Condition of Philippine corals is ‘generally’ improving—DENR

Shara Mae Balce
PUBLISHED December 1, 2017 03:30 pm | UPDATED December 1, 2017 03:41 pm

(Inside Manila) It can be seen how the Philippines is undeniably beautiful in every angle—atop of its mountains and deep down its blue seas.


Going beneath its marine environment, the Philippines is known for its species-rich coral reefs, which makes the archipelagic country continue its drive to conserve its diverse underwater ecosystems.


Officials of the Department of Environment and Natural Resources (DENR) on Thursday, November 30, said that the condition of coral reefs in the country is generally improving from “poor” to “fair.”


DENR’s Biodiversity Management Bureau (BMB) ecosystems management specialist Carina Manlapaz cited the initial data from the 2017 State of Coast report which showed that only 18% of the country’s coral reefs are in poor condition.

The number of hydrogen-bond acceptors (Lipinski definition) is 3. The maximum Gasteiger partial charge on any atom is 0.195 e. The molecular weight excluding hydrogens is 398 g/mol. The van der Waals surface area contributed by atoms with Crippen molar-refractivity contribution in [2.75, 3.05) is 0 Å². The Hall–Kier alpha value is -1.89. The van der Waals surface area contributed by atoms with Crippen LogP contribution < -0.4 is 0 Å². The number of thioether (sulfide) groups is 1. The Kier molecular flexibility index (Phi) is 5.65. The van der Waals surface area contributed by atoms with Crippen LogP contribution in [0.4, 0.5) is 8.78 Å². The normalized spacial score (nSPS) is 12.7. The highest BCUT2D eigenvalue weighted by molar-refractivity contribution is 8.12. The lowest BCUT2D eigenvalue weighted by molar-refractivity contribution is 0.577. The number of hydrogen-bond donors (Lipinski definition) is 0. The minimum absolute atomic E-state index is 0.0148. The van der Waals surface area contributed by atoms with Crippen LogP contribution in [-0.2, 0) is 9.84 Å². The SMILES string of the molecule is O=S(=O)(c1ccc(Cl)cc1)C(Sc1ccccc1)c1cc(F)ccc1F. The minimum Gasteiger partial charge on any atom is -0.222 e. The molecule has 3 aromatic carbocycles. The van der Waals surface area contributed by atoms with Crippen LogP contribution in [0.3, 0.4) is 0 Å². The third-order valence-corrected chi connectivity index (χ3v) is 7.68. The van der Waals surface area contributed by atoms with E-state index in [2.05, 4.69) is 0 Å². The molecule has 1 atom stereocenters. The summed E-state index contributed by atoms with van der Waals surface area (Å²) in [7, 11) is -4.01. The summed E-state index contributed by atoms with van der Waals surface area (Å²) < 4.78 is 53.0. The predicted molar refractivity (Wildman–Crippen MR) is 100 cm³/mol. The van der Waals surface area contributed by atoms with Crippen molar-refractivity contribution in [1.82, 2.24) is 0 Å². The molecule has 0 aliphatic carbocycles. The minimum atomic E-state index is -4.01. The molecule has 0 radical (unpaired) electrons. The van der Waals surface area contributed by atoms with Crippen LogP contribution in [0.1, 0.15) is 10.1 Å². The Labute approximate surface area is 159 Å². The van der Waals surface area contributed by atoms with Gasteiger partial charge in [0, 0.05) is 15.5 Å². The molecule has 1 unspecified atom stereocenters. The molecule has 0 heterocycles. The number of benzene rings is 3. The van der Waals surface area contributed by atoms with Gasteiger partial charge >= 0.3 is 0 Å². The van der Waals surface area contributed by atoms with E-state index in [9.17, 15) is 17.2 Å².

Manlapaz added that 46.6% of Philippine corals are reported to be in “fair” condition. This reveals that the state of the coral reefs are improving.


Even though only 4% of the country’s corals have “excellent” condition, the same report showed that 31% are reported “good.”


Coral Triangle


Together with other member countries of the Coral Triangle Initiative on Coral Reefs, Fisheries and Food Security (CTI-CFF), the Philippines is moving towards conserving the biodiversity-rich region, aiming to keep the region as a "sustainable mega-resource."


The Philippines is part of the coral triangle region, which has more fish species and corals than other marine environment.


The country has been declared as well as the world’s “center of marine biodiversity,” according to a report of World Bank. Its corals, tropical reefs, are considered as the richest marine ecosystems on Earth.

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